Voting largely along party lines, the Texas Senate approved the transgender bathroom bill Tuesday evening, turning aside Democratic warnings that Senate Bill 6 would further stigmatize a vulnerable population and hurt the state’s economy.
A final, largely ceremonial Senate vote is expected Wednesday, sending SB 6 to the House, where Speaker Joe Straus has shown a notable lack of enthusiasm for a measure that would prohibit transgender-friendly bathroom policies in public schools and universities and in government buildings.
Tuesday’s 21-10 vote, with Sen. Eddie Lucio Jr. of Brownsville as the only Democrat to join all 20 Republicans in support, came after 4½ hours of often passionate debate.
“I think the people of Texas expect boundaries between genders,” said the bill’s author, Sen. Lois Kolkhorst, R-Brenham, adding that she was “standing up for those who want privacy and protection in the most intimate places.”
“This is about finding a balance between the right to declare your gender and the right of a parent to defend a child’s interest,” Kolkhorst said.
But Sen. Sylvia Garcia, D-Houston, asked Kolkhorst and other Republicans to consider the impact SB 6 could have on transgender Texans, more than 40 percent of whom have attempted suicide, according to public health estimates.
“This bill might just be contributing to that because it puts additional stigma and embarrassment” on transgender people, Garcia said.
“Do you not see how much damage this bill is going to do?” she asked.
Sen. Juan “Chuy” Hinojosa, D-McAllen, was equally blunt: “I think this bill is more about discrimination against a certain group of our citizens, especially transgender people.”
“These are not easy issues,” Kolkhorst acknowledged.
“Don’t think I don’t pray about this and making sure we are making the right decision,” she said.
Before the vote on SB 6, Lucio joined Republicans to mow down 17 amendments from other Democrats — including efforts to study the number of crimes in bathrooms, add anti-discrimination protection for transgender people, track the economic impact of SB 6 and create an ad campaign advising against bathroom confrontations to verify gender.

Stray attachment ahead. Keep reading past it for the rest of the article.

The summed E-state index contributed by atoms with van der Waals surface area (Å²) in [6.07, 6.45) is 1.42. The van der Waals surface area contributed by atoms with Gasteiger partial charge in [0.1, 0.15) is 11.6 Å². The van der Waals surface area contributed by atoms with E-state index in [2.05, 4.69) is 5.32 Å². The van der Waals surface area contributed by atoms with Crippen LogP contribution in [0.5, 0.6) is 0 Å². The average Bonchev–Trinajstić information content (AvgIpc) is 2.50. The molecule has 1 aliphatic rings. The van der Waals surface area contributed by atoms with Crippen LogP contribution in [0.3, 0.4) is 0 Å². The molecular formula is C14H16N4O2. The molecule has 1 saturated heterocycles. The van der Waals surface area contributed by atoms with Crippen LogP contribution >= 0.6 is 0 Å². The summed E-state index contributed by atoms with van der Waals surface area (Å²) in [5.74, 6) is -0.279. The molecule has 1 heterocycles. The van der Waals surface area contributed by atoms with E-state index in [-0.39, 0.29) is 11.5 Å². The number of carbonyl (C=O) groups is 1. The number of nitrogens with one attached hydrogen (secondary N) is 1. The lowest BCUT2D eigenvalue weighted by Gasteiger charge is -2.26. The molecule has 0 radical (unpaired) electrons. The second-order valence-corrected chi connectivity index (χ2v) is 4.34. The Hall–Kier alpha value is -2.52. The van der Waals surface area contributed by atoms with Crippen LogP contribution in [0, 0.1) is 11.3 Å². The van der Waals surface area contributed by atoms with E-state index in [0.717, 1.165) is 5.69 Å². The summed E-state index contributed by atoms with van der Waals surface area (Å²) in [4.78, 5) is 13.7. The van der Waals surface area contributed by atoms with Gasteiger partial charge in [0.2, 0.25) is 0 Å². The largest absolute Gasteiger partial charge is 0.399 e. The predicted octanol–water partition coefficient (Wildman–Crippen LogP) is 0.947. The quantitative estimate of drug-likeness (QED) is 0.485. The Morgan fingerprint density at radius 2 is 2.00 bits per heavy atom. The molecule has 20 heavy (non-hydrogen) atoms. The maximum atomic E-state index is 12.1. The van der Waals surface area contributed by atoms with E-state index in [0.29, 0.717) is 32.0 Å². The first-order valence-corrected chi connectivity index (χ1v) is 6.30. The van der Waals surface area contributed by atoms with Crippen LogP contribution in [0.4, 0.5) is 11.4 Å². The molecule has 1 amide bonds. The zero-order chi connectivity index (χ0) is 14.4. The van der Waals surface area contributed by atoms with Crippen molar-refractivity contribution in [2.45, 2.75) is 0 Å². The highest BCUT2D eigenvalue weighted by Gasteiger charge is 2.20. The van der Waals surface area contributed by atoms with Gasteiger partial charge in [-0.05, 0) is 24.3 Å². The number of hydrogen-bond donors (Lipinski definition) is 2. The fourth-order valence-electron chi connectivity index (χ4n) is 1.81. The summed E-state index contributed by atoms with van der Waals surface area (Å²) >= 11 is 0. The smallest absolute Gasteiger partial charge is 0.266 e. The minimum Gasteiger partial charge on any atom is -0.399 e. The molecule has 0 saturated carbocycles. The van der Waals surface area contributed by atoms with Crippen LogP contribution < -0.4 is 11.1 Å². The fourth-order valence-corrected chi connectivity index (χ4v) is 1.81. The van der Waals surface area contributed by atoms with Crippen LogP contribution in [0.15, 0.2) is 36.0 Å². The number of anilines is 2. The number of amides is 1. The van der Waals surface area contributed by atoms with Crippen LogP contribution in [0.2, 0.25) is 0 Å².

Dubbed the Texas Privacy Act because it also would apply to locker rooms and changing areas, SB 6 was the subject of this session’s longest public hearing — ending 21 hours after it began last week and featuring 13 hours of public testimony, with opponents outnumbering supporters by about 9-to-1.
SB 6 would require schools and government buildings to limit the use of multistall bathrooms to the gender listed on a current birth certificate — an accommodation, Republicans have said, to transgender people who have transitioned. During Tuesday’s debate, however, several Democratic senators argued that it is difficult and expensive to get a court-ordered change to birth certificates.
Of an estimated 125,000 transgender Texans, only about 500 have changed the sex listed on their birth certificates, Garcia said. “It’s not that easy.”
SB 6 also would impose an escalating fine on schools or governments that allow transgender people to use the bathroom that conforms with their gender identity. Civil penalties start at $1,000 to $1,500, rising to $10,000 to $10,500 for each subsequent violation.
The state attorney general would be required to investigate all complaints about possible violations.
The bill also would:
• Overturn city and county regulations that require transgender-friendly bathrooms.
• Allow businesses to form their own bathroom policies.
• Allow businesses to apply their own bathroom policies inside rented government-owned buildings. This would allow sports leagues, for example, to have transgender-friendly bathrooms in arenas.
• Prohibit local governments from withholding or canceling contracts because of the bathroom policy adopted by a business.
Several Republicans said SB 6 would eliminate an opportunity for sexual predators to enter women’s restrooms and locker rooms under a pretext.
“We heard from rape victims who said protect us not from the transgender community but from perpetrators who might … come into our restrooms and our most intimate facilities and frighten us,” said Sen. Joan Huffman, R-Houston.
But Sen. John Whitmire, D-Houston, said a search of every sex offender in Texas prisons found none who had attacked somebody in a bathroom. And if it happened, other laws — including assault, voyeurism and harassment — are already on the books, he said.
“We don’t need your bill to prosecute them,” Whitmire said.